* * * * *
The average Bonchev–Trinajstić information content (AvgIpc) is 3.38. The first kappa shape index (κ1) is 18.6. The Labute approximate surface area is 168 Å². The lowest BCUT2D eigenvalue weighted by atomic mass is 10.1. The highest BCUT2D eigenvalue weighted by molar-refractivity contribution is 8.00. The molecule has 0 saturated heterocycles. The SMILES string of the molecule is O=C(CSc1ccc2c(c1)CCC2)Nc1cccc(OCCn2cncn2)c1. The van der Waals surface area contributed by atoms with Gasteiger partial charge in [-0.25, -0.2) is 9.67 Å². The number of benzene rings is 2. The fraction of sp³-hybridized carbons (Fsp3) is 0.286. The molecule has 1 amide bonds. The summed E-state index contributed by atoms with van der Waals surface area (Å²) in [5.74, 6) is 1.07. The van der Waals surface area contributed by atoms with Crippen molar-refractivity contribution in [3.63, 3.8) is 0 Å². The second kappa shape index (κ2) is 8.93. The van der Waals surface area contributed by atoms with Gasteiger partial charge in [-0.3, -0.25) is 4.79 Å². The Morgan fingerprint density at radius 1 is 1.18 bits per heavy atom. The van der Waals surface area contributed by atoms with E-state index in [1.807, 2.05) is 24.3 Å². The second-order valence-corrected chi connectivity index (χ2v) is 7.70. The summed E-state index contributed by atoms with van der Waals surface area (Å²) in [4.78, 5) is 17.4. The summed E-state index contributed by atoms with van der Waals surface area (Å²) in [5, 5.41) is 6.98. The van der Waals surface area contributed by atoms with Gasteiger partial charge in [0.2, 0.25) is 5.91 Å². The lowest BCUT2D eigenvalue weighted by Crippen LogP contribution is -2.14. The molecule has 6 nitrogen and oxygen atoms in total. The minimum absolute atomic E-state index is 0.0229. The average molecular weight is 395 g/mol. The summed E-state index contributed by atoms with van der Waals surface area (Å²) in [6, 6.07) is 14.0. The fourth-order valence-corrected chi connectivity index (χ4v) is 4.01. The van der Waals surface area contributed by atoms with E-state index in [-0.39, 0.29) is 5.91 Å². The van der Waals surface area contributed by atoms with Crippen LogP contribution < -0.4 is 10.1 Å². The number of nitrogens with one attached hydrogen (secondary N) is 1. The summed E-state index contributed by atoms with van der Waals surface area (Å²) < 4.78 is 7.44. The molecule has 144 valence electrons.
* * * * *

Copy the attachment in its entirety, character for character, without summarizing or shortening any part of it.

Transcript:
The average Bonchev–Trinajstić information content (AvgIpc) is 3.38. The first kappa shape index (κ1) is 18.6. The Labute approximate surface area is 168 Å². The lowest BCUT2D eigenvalue weighted by atomic mass is 10.1. The highest BCUT2D eigenvalue weighted by molar-refractivity contribution is 8.00. The molecule has 0 saturated heterocycles. The SMILES string of the molecule is O=C(CSc1ccc2c(c1)CCC2)Nc1cccc(OCCn2cncn2)c1. The van der Waals surface area contributed by atoms with Gasteiger partial charge in [-0.25, -0.2) is 9.67 Å². The number of benzene rings is 2. The fraction of sp³-hybridized carbons (Fsp3) is 0.286. The molecule has 1 amide bonds. The summed E-state index contributed by atoms with van der Waals surface area (Å²) in [5.74, 6) is 1.07. The van der Waals surface area contributed by atoms with Crippen molar-refractivity contribution in [3.63, 3.8) is 0 Å². The second kappa shape index (κ2) is 8.93. The van der Waals surface area contributed by atoms with Gasteiger partial charge in [-0.3, -0.25) is 4.79 Å². The Morgan fingerprint density at radius 1 is 1.18 bits per heavy atom. The van der Waals surface area contributed by atoms with E-state index in [1.807, 2.05) is 24.3 Å². The second-order valence-corrected chi connectivity index (χ2v) is 7.70. The summed E-state index contributed by atoms with van der Waals surface area (Å²) in [4.78, 5) is 17.4. The summed E-state index contributed by atoms with van der Waals surface area (Å²) in [5, 5.41) is 6.98. The van der Waals surface area contributed by atoms with Gasteiger partial charge in [0.2, 0.25) is 5.91 Å². The lowest BCUT2D eigenvalue weighted by Crippen LogP contribution is -2.14. The molecule has 6 nitrogen and oxygen atoms in total. The minimum absolute atomic E-state index is 0.0229. The average molecular weight is 395 g/mol. The summed E-state index contributed by atoms with van der Waals surface area (Å²) in [6, 6.07) is 14.0. The fourth-order valence-corrected chi connectivity index (χ4v) is 4.01. The van der Waals surface area contributed by atoms with E-state index in [-0.39, 0.29) is 5.91 Å². The van der Waals surface area contributed by atoms with Crippen LogP contribution < -0.4 is 10.1 Å². The number of nitrogens with one attached hydrogen (secondary N) is 1. The summed E-state index contributed by atoms with van der Waals surface area (Å²) < 4.78 is 7.44. The molecule has 144 valence electrons.